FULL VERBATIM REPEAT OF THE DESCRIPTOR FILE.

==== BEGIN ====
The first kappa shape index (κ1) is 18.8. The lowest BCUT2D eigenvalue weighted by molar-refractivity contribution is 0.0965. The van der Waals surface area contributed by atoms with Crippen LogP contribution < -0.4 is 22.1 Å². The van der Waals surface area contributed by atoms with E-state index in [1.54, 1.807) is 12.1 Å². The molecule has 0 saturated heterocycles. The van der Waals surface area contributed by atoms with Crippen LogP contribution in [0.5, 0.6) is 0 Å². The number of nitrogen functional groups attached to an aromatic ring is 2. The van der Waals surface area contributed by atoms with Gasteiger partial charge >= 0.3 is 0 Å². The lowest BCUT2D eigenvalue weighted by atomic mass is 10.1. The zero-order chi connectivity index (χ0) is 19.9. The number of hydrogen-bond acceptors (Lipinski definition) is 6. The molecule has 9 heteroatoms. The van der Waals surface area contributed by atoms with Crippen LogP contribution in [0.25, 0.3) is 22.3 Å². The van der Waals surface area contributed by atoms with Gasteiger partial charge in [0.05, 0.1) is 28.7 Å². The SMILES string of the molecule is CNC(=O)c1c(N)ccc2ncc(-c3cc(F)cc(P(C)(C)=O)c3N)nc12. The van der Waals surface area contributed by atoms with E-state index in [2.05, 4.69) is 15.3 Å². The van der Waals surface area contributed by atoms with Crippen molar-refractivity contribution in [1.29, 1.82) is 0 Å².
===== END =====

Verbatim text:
The first kappa shape index (κ1) is 18.8. The lowest BCUT2D eigenvalue weighted by molar-refractivity contribution is 0.0965. The van der Waals surface area contributed by atoms with Crippen LogP contribution < -0.4 is 22.1 Å². The van der Waals surface area contributed by atoms with E-state index in [1.54, 1.807) is 12.1 Å². The molecule has 0 saturated heterocycles. The van der Waals surface area contributed by atoms with Crippen LogP contribution in [0.5, 0.6) is 0 Å². The number of nitrogen functional groups attached to an aromatic ring is 2. The van der Waals surface area contributed by atoms with Gasteiger partial charge >= 0.3 is 0 Å². The lowest BCUT2D eigenvalue weighted by atomic mass is 10.1. The zero-order chi connectivity index (χ0) is 19.9. The number of hydrogen-bond acceptors (Lipinski definition) is 6. The molecule has 9 heteroatoms. The van der Waals surface area contributed by atoms with Crippen LogP contribution in [0.25, 0.3) is 22.3 Å². The van der Waals surface area contributed by atoms with Gasteiger partial charge in [0.05, 0.1) is 28.7 Å². The SMILES string of the molecule is CNC(=O)c1c(N)ccc2ncc(-c3cc(F)cc(P(C)(C)=O)c3N)nc12. The van der Waals surface area contributed by atoms with E-state index in [2.05, 4.69) is 15.3 Å². The van der Waals surface area contributed by atoms with Crippen molar-refractivity contribution in [1.29, 1.82) is 0 Å².